Plants for Lazy Gardeners

This list was thoughtfully compiled by gardener Hannah Miller and reviewed by horticulturist Elizabeth Smith. Published to Ideas on the 13th August 2021. Updated: 5th February 2023.

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Not everyone has the time to tend to needy plants, but whether you’re a lazy gardener or just live a busy lifestyle, we’ve selected 12 plants just for you.

All the plants below have been hand-selected by Hannah Miller because they’re:

  • Stunningly beautiful.
  • Require very little pruning, feeding or tending to.
  • Largely pest and disease-free.
  • Will come back year after year without any special treatment.
  • Easy to grow.

Choose where you locate these plants carefully – grow them in a suitable spot, and they will thrive with little effort on your part, put them in a bad location, and they will require more care and attention:

Rozanne Hardy Geranium/Cranesbill:

I don’t think I’ve ever lived in a property where we didn’t have a Cranesbill in the garden, and it’s usually one of the first plants I buy when I move to a new home.

Hardy geraniums (not to be confused with an annual bedding geraniums) provide ground cover up to 50cm high and if placed in an ideal location, require very little attention and in my garden they produce masses of small 2cm blue/purple flowers from late May or early June through to early October.

I’ve never had any issues growing Cranesbills; they are so low maintenance and easy, hence why they at the top of my list.

Key points:

  • Hardy to minus 20, so aren’t affected by frost.
  • I’ve never had slug or bug problems with hardy geraniums.
  • I’ve grown them in a semi-shaded border and in full sun and they thrived in both.
  • My potted plants require watering once or twice a week but are still low-maintenance.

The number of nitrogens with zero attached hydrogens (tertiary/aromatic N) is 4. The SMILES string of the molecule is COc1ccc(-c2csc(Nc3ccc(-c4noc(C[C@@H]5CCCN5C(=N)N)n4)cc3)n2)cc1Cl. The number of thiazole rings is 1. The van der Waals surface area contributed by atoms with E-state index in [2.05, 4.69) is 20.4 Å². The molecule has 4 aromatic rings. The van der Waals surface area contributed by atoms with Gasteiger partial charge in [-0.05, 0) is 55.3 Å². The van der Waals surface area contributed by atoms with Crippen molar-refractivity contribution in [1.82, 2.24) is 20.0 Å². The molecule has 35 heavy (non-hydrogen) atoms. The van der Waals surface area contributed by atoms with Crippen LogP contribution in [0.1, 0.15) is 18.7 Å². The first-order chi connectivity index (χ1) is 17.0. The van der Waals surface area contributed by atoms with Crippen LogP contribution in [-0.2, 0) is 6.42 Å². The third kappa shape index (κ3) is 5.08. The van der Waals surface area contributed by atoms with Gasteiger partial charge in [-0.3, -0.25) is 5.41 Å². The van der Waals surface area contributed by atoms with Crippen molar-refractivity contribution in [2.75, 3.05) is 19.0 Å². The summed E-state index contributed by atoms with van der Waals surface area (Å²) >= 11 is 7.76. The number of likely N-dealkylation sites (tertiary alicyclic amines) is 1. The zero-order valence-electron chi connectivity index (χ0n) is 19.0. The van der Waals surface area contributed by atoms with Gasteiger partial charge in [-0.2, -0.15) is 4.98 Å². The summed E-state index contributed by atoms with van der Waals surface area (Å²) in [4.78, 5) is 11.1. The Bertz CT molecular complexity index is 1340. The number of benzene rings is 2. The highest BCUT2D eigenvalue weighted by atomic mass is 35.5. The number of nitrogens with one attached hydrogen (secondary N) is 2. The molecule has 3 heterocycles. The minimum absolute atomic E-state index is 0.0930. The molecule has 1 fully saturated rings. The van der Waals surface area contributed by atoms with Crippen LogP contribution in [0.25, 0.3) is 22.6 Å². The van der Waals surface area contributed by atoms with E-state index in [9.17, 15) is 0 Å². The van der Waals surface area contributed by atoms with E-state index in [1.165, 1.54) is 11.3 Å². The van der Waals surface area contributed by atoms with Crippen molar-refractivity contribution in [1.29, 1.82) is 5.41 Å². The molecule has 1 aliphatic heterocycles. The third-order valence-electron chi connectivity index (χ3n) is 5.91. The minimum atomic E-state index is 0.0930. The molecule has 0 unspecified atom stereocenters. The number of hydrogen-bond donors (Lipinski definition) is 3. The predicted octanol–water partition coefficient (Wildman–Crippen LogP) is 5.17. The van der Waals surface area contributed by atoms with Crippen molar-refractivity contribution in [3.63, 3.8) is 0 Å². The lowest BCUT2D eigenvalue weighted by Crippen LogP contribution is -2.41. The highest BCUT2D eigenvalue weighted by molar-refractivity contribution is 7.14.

• Other than a good handful of slow-release fertiliser in spring and summer, I’ve never felt they require lots of feed.
  • I give my geraniums the Chelsea chop and that’s the only pruning I do.
  • Easy to grow.

Read: The complete guide to growing hardy geraniums.

Hardy Fuschia:

You really can’t go wrong with fuschias, and the hardy variety copes well with winter weather in most parts of the UK and comes back year after year.

I’ve found that even after a hard frost with the top growth died back, new growth appeared the following spring. I have two hardy fuchsias in my garden, both in pots, and neither has had issues with pests, disease or cold weather,

Unlike their annual bedding cousins, hardy fuschias have a sturdier upright habit with arching stems holding dangling flowers.

Key points:

  • Slug and bug resistant, I’ve never used slug pellets or chemical sprays on my fuchsias.
  • Requires minimal fertiliser; I apply a slow-release feed once or twice a year, and that’s it.
  • Grow in semi-shade, and it will require watering only when it’s scorching outside. Grow in full sun or a small container, and it will typically require watering once a week.
  • I’ve found that pruning is optional, and I only do it if the stems are leggy and draping on the floor.

Hydrangea Paniculata:

If you want to make a statement in your garden, then hydrangea paniculata is for you.

The huge blooms on this popular shrub are unmistakable. Expect conical panicles from late summer into autumn.

I’ve chosen this shrub and included it in my list as it’s a huge space filler with some varieties reach up to 4 metres in height.

Hydrangea Panciculata was the first hydrangea I ever grew, and unlike many other hydrangeas, this variety is more hardy (down to US zone 3/minus 30C), and I’ve found it to be more forgiving of pruning mishaps that prevent other hydrangeas from blooming.

As with all hydrangeas, I’ve found that slugs aren’t usually interested, and very few other pests are of concern.

From my experience, the paniculata also copes with direct sunlight and dry soil better than most other hydrangeas.

Key points:

  • Produces huge blooms, larger than on any other hydrangea I’ve grown.
  • I’ve found the paniculata to be generally slug and bug resistant.
  • I’ve seen other gardeners have issues with pruning hydrangeas but the paniculata will recover from mishaps or aggressive pruning (unlike many other hydrangeas).
  • I’ve seen it grown successfully in full sun or partial shade.
  • I know that it prefers moist soil but copes with drier conditions better than any other non-climbing hydrangea.
  • It only needs fertiliser once or twice a year and once-yearly pruning back to a framework of stems.
  • It needs more frequent watering if grown in a pot. However, place this hydrangea in a semi-shaded border, and it will only require watering during very hot spells.


I’ve always found coneflowers to be ridiculously easy to grow, so much so that I literally toss seeds onto the soil, and by spring, they are sprouting.